Years ago I taught a popular course at the American University called Modern Theories of Health and Wellness, based on the quadrants of the wellness paradigm (mind, body, spirit and emotions) where the whole is always greater than the sum of the parts. Often, I would bring in guest speakers to give the students a “real world” flavor to the course, and this semester was no different. Through some great connections, I invited a Lakota Sioux Native American to class to share his views of human spirituality. The night class went three hours (7-10 p.m.) and I offered him the entire evening. As is customary with such a speaker, I began the class by offering some tobacco. My students then got in line to offer a token gift of thanks as well (for some reason, one student even brought a can a baked beans?) After the exchange of gifts, the room became extremely quiet. Our guest speaker pulled an eagle feather out of his medicine pouch and holding it in his right hand, looked up toward the heavens and began to pray a prayer of gratitude. He began with words to thank the Creator, the Great Mystery, who makes all things. He gave thanks to Mother Earth for the sustenance of food that nourishes our bodies. He spoke of the need for balance as we walk gently on the back of Mother Earth. He thanked the rain and the rivers of water that nurture the rivers of blood through our muscles. He gave thanks to the energies of the four directions, north, south, east and west, and the symbolic gifts they offer. He gave thanks to the winds that fill our lungs with air so that we may breathe our own words of thanks. He gave thanks to the five senses that we may appreciate the winds, the earth, the water, the food, every day. He gave thanks to the animals and birds and then proceeded to list several hundred by name which took several minutes. In fact, his prayer of thanks, which left no stone unturned, took nearly an hour. It was on that day that all of us really learned the meaning of gratitude, taking nothing for granted, even the simplest of things in our lives.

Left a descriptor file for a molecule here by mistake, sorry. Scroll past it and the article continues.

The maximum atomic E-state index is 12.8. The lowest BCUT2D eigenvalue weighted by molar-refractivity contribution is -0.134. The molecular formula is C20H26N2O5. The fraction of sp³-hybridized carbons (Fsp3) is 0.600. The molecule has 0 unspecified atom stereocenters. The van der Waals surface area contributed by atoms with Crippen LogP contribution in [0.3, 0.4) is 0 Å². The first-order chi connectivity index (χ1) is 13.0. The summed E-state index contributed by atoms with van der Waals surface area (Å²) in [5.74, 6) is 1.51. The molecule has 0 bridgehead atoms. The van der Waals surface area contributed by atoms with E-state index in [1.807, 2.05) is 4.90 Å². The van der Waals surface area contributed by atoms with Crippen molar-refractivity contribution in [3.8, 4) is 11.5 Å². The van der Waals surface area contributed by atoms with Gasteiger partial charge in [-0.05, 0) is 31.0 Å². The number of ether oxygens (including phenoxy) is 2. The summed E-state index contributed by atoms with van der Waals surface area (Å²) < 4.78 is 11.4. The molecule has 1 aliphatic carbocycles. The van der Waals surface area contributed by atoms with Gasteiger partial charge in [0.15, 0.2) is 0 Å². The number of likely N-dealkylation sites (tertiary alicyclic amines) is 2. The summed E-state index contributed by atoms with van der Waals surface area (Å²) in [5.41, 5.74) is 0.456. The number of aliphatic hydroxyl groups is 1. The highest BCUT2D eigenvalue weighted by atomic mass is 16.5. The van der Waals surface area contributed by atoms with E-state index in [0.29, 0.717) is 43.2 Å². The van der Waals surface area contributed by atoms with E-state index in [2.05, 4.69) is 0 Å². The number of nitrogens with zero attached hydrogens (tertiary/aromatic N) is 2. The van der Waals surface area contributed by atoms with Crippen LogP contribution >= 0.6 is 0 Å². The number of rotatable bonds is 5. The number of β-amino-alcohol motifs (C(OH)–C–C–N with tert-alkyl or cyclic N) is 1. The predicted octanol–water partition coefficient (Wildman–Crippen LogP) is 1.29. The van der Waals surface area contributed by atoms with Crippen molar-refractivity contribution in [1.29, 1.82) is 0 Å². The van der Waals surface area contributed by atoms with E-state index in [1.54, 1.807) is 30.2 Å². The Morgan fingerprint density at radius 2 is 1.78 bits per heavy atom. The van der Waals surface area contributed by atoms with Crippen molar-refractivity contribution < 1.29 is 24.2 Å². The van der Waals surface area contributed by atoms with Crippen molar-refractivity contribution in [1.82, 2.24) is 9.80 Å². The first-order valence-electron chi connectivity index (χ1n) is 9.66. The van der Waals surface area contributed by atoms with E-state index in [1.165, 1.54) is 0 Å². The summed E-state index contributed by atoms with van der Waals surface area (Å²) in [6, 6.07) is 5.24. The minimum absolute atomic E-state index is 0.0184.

Stress Tip for the Day:
This Thanksgiving, when you give thanks, think beyond the usual and obvious. Give thanks, by name, to everything— even if it takes you an hour! Make everyday a day of gratitude!
Quote for the Day:
“Every part of this earth is sacred to my people. Every shining pine needle, every sandy shore, every mist in the dark woods. All are holy in the memory and experience of my people. We know the sap that courses through the trees as we know the blood that courses through our veins. We are part of the earth and it is a part of us. Perfumed flowers are our sisters. The bear, the deer, the great eagle; these are our brothers.” —Chief Seattle, 1855
Photo for the Day:
As I begin to make preparations for some dinner guest this evening…. I give thanks as well. Enjoy!
Brian Luke Seaward, Ph.D. is an internationally renowned expert in the fields of stress management, mind-body-spirit healing and stress and human spirituality. He is the author of over 10 books including the bestsellers, Stand Like Mountain, Flow Like Water, Stressed Is Desserts Spelled Backward, The Art of Calm, Quiet Mind, Fearless Heart and Managing Stress (6E). He can be reached through his website:www.brianlukeseaward.net
© Brian Luke Seaward, Ph.D.